quality good; left over 2. OKI; market opened
active and firm: liest grades were 5c
higher and other grades were unchanged;
sales ranged at S1.5U.3.G.80 pigs, JtJ S037.15
light. Su.ii&SS.&l rough packing, Stt.6337.10
mixed, and S6 .6.V&7.10 heavy qacking and ship
Cattle Estimated receipts for the day
13,0(11; quulity fair; market little slow and
prices steady; quotations ranged at Jj.50
S5.9. choice to extra shipping steers,
4.4nCl5 .tv fair to good. tH) common
to medium do, i-J.iQ.1.15 butchers' steers.
3.SX24.UU t-tockers, S4.0"34.5i) feeders, 2.00
8.60 cows. g.J.3llt3.J5 heifers. S2.S0&4.40 bulls.
$2,9uSC5u Texas steers, and S3..VK&3.75 veai
Sheep Estimated receipts for the day 10,000;
quality fair; market fairly active and prices
steady: quotations ranged at S4.0035.50 per
1(U lb westerns. ?3.L5..'i natives. S4.75S
6.90 lninbs. and spring lambs at 5.5037.25 per
East Buffalo, June 12.
Cattle 11 loads on sate; market dull and
fully 15di2.x.' lower on all grades; extra fancy
heavy steers. 8Y40Q.5.75. medium to good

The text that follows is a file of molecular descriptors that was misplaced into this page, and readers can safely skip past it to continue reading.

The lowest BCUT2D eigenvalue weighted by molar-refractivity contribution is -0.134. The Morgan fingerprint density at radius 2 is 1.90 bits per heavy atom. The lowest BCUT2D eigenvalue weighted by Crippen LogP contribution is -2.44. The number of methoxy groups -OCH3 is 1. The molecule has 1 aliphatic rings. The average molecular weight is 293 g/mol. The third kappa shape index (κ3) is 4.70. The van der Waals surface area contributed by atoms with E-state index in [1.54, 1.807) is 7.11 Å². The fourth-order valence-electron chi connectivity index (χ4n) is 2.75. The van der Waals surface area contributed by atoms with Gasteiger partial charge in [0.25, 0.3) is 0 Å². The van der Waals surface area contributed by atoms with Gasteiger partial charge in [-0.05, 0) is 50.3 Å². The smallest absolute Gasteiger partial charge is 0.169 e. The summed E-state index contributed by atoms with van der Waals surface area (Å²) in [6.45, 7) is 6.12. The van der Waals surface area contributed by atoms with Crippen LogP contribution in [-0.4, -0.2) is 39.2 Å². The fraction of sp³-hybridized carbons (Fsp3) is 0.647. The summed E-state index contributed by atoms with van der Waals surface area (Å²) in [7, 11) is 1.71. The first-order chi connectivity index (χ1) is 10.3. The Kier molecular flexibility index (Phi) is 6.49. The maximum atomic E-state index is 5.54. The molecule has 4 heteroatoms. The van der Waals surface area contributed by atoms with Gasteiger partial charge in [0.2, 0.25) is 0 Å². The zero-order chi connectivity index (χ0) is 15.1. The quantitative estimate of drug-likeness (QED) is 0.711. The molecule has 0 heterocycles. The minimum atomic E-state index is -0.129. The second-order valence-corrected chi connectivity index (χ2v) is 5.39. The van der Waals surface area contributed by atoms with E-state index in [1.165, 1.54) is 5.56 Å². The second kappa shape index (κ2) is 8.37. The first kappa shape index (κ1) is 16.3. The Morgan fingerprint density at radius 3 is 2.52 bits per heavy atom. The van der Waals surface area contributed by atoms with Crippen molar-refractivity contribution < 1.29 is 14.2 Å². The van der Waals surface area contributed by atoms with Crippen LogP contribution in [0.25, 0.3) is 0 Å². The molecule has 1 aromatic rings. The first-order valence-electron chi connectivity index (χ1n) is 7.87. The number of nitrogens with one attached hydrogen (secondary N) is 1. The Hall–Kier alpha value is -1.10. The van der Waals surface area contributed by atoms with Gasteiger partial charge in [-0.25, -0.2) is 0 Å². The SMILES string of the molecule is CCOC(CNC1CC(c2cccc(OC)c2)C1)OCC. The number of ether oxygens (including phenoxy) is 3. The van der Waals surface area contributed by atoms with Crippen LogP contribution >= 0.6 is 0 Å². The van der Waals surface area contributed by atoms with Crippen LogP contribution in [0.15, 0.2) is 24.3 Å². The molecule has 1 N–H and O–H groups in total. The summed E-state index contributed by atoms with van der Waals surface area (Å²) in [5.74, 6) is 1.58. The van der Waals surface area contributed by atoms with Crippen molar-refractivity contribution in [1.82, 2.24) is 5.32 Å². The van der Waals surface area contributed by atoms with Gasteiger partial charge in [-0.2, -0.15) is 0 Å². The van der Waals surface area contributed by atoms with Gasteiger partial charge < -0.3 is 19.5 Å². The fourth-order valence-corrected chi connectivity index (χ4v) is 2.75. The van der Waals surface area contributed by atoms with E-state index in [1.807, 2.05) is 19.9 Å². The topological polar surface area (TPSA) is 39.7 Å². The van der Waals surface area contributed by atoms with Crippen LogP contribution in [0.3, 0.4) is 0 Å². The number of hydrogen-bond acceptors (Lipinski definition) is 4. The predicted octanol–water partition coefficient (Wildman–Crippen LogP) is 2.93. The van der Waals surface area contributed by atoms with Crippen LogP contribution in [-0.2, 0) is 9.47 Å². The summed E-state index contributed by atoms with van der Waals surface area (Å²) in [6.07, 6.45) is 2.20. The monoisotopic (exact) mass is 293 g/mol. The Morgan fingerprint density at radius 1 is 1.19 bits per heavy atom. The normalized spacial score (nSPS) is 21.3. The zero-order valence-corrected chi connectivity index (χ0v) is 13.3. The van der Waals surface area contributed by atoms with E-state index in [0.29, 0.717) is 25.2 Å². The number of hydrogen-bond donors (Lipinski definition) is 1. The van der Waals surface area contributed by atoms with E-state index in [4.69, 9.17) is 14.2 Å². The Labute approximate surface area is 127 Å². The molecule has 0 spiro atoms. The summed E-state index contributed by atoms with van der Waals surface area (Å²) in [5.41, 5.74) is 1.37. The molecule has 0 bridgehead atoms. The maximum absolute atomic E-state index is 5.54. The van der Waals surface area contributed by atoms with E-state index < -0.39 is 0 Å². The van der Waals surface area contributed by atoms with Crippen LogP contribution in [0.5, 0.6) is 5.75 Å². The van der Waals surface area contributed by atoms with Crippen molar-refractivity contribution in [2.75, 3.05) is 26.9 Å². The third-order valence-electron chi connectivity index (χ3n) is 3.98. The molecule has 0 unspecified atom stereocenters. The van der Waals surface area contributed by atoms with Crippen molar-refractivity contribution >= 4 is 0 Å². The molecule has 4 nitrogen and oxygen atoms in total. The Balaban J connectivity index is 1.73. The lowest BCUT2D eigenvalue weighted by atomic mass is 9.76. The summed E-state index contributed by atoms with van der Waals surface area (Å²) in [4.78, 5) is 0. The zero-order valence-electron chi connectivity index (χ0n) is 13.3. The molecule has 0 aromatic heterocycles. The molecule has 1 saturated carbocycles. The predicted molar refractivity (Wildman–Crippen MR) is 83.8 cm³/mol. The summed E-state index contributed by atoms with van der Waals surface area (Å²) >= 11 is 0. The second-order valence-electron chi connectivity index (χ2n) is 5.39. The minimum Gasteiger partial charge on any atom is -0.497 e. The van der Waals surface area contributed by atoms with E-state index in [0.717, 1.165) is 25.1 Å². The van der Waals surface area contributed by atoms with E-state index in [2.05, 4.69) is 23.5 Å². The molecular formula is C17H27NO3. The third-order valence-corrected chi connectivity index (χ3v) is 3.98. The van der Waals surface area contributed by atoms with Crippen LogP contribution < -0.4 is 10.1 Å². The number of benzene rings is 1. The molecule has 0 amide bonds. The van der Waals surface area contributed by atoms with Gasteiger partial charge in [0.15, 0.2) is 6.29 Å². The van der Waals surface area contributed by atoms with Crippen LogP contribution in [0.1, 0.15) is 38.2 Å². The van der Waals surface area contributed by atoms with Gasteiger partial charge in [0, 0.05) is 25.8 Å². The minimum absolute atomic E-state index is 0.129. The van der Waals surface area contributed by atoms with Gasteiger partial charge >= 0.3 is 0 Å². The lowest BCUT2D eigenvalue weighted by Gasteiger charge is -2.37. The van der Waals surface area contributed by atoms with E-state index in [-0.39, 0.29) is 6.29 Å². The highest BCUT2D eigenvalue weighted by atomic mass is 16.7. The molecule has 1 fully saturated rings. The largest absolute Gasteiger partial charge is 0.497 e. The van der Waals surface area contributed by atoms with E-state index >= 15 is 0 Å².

steers. $4,7555.00; light to fair steers, S4.40
4.75: stockerc ami feeders, dull and slow at
SS.z.Vn.!. Hogs V) loads on sale; market
dull and weak; Yorkers, 57.150,7.20; pack
ers and mediums. J7.2Uji7.25; pigs. $7.20
7.25; roughs. $iS.0O.Jj,ti.50. Sheep and lambs
Mi loads 011 sale; market very dull and 2i3
25c lower: demand very light; choice weth
ers. 5.2.Vi-".40; mixed sheep. S3.903.4.75; liest
yearliiik-s. 55. 1. 91.25: lair to good, 51.253
5.1; spring lrubs, fe"i.iirt.5ii.
Xlie J.ocul TlarUctH
IT..,, -p;.. C10 r . 1 ii-r, , , . i w
1 uimiuj, n..ltu, .luirll,?IVUUO
J3.w; baled. 10.00311 .00.
Hotter Fair to choice, 5
K.-irs Fruth. 132,14
I'oultry Chickens. 12lJc;
dickf, 1-V4C; geese. 10c.
tkcit and veobtabi e.
Apples 4 ih) Der bbl.
Onions $4 .00 per bbl.
Turnip tKK- per bu.
Ca'.t.e H-.:tcLiers pay for
4Jliyjc; cuwe and nelfeif,
0- r:. led t .t
PUREST AM) BEST.
H ALVCS.I0 t .QUARTERS..